Monday

Spillikins

Bruno says ‘I can’t believe she threatened to murder you as well.’

I say ‘It was a figure of speech.’

It’s the Monday morning meeting. The three of us at Macey’s Lodge. Perched awkwardly on kitchen chairs. It’s hard to know quite how to sit. Bruno mimics Christine Keeler. Legs astride. Back-to-front. Lester looks uneasy. Shifting in his seat. He leans back absent-mindedly. The front legs lift off the ground. The back looks set to snap. Wooden spokes like spillikins. He ought to have a proper chair. Adjustable back; swivel seat.

Lester says ‘So what’ve we got for Wednesday?’

We both look at him blankly.

He clarifies his question.

‘So what are we going to present to the community at our forthcoming public consultation event?’

I say ‘It’s hard to know how to play it.’

‘Didn’t we have this discussion on Friday?’

‘We did. And if you remember we decided we needed clarification on St Peter’s admissions policy to establish whether or not we’re dependent on getting access to the north.’

‘So,’ says Lester. ‘What’s the story?’

Bruno’s ready with his answer. ‘They measure the journey, not the distance as the crow flies. They’re happy to count footpaths. But they can only consider formal rights of way. Apparently they’ve parents claiming their kids can cut time off the journey by climbing over a wall or popping through a hedge.’

‘So if we don’t get some sort of formal access off the High Street, kids in the new houses don’t stand a chance of getting in.’

‘That’s the long and short of it.’

‘Don’t say that to the Kirkbys. Or to anybody else.’

 

Soft Focus

I say ‘So what are we showing on the plan? Access from the north? Or access from the south?’

Bruno is trying to help. ‘Is there anyway you can show a scheme without showing how you get in and out of it?’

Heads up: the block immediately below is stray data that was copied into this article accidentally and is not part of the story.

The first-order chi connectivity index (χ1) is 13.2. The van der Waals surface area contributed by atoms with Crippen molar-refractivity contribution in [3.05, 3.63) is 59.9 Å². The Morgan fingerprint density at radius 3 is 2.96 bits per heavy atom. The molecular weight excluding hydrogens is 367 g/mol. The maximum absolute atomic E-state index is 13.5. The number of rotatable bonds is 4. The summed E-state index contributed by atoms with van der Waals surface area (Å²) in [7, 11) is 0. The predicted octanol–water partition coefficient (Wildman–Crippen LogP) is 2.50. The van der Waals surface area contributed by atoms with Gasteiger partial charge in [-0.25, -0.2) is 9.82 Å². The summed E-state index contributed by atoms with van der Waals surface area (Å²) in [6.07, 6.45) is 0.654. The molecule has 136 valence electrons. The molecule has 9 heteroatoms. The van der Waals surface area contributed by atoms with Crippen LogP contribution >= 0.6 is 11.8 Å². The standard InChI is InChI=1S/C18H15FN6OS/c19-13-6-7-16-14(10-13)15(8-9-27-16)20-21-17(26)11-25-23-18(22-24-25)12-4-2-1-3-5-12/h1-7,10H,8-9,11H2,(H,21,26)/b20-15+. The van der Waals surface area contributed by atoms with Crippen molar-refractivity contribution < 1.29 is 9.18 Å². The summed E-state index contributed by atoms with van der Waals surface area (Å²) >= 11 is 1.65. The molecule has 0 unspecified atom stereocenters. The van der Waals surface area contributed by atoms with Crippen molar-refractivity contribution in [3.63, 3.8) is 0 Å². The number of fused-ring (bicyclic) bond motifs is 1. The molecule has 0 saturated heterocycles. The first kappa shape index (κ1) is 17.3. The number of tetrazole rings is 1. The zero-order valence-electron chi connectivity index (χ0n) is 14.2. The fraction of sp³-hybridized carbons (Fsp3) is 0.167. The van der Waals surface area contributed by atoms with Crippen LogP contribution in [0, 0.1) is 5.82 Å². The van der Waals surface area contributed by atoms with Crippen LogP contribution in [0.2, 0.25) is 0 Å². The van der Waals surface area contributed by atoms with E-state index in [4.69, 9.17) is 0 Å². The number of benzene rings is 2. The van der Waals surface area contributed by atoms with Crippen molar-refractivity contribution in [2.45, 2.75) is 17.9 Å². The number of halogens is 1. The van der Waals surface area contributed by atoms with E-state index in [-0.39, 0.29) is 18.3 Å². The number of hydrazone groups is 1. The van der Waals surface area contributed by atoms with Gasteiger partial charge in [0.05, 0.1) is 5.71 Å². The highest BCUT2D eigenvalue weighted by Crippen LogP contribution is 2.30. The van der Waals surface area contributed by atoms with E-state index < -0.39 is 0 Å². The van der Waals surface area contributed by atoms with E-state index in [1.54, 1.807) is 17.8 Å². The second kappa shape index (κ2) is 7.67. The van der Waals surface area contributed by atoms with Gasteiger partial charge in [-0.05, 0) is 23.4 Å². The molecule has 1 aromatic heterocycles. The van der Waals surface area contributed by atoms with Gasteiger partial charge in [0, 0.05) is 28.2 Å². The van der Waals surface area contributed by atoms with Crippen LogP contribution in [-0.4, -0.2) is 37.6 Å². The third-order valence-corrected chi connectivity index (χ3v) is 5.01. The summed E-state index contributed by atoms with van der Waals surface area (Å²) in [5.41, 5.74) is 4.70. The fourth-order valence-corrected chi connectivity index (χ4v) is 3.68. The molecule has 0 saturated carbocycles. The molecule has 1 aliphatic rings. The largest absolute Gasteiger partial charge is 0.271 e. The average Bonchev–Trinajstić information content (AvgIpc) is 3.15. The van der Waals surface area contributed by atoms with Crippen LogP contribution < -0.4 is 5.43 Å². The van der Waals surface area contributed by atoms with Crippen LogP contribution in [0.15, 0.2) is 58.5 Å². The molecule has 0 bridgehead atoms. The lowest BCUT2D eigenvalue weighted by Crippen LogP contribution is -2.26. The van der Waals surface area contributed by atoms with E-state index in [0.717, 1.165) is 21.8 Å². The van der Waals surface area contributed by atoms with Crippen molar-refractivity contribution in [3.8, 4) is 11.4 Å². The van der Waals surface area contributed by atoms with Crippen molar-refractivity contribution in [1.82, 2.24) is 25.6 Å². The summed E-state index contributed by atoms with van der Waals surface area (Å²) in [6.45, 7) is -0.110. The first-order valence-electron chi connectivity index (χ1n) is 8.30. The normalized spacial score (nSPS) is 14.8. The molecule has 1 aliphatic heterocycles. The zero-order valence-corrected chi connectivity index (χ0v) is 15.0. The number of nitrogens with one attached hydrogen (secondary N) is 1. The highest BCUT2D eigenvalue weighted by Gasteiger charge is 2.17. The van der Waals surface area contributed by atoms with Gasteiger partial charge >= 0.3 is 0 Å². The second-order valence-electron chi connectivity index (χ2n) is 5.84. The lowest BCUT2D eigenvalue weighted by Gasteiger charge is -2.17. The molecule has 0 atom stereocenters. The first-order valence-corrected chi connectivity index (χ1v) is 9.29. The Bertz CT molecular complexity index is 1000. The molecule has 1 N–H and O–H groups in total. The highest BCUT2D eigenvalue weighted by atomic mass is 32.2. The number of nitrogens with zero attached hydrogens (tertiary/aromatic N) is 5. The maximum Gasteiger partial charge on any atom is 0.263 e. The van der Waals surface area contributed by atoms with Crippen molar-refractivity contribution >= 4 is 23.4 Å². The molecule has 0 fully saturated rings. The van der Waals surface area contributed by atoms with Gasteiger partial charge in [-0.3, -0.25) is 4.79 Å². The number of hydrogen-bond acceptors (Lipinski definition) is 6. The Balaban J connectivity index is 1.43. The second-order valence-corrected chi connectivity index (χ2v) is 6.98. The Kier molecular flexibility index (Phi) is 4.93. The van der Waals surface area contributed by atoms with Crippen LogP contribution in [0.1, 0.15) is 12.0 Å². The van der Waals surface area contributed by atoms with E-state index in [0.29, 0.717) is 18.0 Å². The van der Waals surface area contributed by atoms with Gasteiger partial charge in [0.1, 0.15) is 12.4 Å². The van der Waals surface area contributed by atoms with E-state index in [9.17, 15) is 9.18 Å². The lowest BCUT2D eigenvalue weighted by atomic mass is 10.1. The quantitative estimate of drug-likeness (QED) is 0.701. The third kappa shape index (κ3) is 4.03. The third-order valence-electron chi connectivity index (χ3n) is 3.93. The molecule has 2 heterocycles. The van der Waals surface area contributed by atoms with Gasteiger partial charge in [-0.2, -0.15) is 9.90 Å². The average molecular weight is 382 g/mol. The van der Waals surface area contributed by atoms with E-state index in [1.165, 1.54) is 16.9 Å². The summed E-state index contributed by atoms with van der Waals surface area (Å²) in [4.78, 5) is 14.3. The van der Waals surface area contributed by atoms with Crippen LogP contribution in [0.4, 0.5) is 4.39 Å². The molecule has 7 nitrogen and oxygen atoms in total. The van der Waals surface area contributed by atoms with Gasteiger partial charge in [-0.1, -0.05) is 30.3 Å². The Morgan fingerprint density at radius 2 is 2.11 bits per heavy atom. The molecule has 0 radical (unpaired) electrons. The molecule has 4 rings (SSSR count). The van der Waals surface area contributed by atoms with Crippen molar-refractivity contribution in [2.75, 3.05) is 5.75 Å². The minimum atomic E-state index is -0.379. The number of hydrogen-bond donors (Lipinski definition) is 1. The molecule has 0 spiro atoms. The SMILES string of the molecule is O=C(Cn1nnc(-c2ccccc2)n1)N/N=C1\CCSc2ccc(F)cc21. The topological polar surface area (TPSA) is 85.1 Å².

I appreciate his efforts. I really do. He doesn’t have to be here. He’s only paid to work part time. But no. We can’t.

I say ‘We’d be a laughing stock. It’d be like unveiling house plans without showing a front door.’

‘Couldn’t you just sort of fade it out around the edges?’

I think of the soft focus photograph on Linda Kirkby’s mantelpiece. Faces in sharp focus. Fading to a dream-like blur.

I say ‘We’ve got six hours before we go to print.’

 

Poison Pen

I say ‘Can we at least agree we’re going to show a plan that doesn’t built on Macey’s Patch?’

Lester says ‘Please tell me you’re joking.’

I say ‘It’s not that big an area. And the sycamore tree’s protected, so there’s only so much we could build. It just seems like an easy win. We’d lose one house at most. And we’d make an awful lot of friends.’

‘They won’t thank us for it.’ Says Lester. ‘They’ll just ask for something else.’

He’s right. I know he’s right. The minute we give an inch we’ll be in all kinds of trouble. Petitions for a playground, a swimming pool, a surgery.

I say ‘It might help discussions with the Kirkbys. If we guarantee we won’t touch Gala’s grave.’

‘It’s not a grave.’ Says Lester. ‘It’s an area of privately-owned ground where people dump dead pets.’

‘I don’t think we should under-estimate the strength of local feeling.’

‘One fleeting conversation with Linda Kirkby’s grandmother.’ Says Lester scornfully.

‘And an anonymous letter.’

‘We haven’t had a letter.’

‘It was sent to my home address.’

‘What did it say?’